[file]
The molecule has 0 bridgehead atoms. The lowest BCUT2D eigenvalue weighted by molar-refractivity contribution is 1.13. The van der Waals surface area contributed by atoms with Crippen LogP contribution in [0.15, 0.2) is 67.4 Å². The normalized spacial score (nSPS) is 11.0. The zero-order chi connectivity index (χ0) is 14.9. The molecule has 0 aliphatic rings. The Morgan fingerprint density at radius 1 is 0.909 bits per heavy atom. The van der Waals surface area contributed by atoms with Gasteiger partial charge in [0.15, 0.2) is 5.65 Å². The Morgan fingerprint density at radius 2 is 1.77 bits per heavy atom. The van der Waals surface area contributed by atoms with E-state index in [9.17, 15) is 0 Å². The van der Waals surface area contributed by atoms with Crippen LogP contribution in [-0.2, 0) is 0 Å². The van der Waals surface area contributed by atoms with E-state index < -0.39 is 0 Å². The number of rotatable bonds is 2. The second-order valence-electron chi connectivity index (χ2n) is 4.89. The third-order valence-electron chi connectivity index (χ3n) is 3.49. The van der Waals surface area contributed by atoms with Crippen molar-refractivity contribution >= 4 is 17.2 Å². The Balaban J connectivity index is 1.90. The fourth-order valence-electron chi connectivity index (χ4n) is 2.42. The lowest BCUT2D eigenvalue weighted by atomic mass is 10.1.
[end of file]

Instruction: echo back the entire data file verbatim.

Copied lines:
The molecule has 0 bridgehead atoms. The lowest BCUT2D eigenvalue weighted by molar-refractivity contribution is 1.13. The van der Waals surface area contributed by atoms with Crippen LogP contribution in [0.15, 0.2) is 67.4 Å². The normalized spacial score (nSPS) is 11.0. The zero-order chi connectivity index (χ0) is 14.9. The molecule has 0 aliphatic rings. The Morgan fingerprint density at radius 1 is 0.909 bits per heavy atom. The van der Waals surface area contributed by atoms with Gasteiger partial charge in [0.15, 0.2) is 5.65 Å². The Morgan fingerprint density at radius 2 is 1.77 bits per heavy atom. The van der Waals surface area contributed by atoms with E-state index in [9.17, 15) is 0 Å². The van der Waals surface area contributed by atoms with Crippen LogP contribution in [-0.2, 0) is 0 Å². The van der Waals surface area contributed by atoms with E-state index < -0.39 is 0 Å². The number of rotatable bonds is 2. The second-order valence-electron chi connectivity index (χ2n) is 4.89. The third-order valence-electron chi connectivity index (χ3n) is 3.49. The van der Waals surface area contributed by atoms with Crippen molar-refractivity contribution >= 4 is 17.2 Å². The Balaban J connectivity index is 1.90. The fourth-order valence-electron chi connectivity index (χ4n) is 2.42. The lowest BCUT2D eigenvalue weighted by atomic mass is 10.1.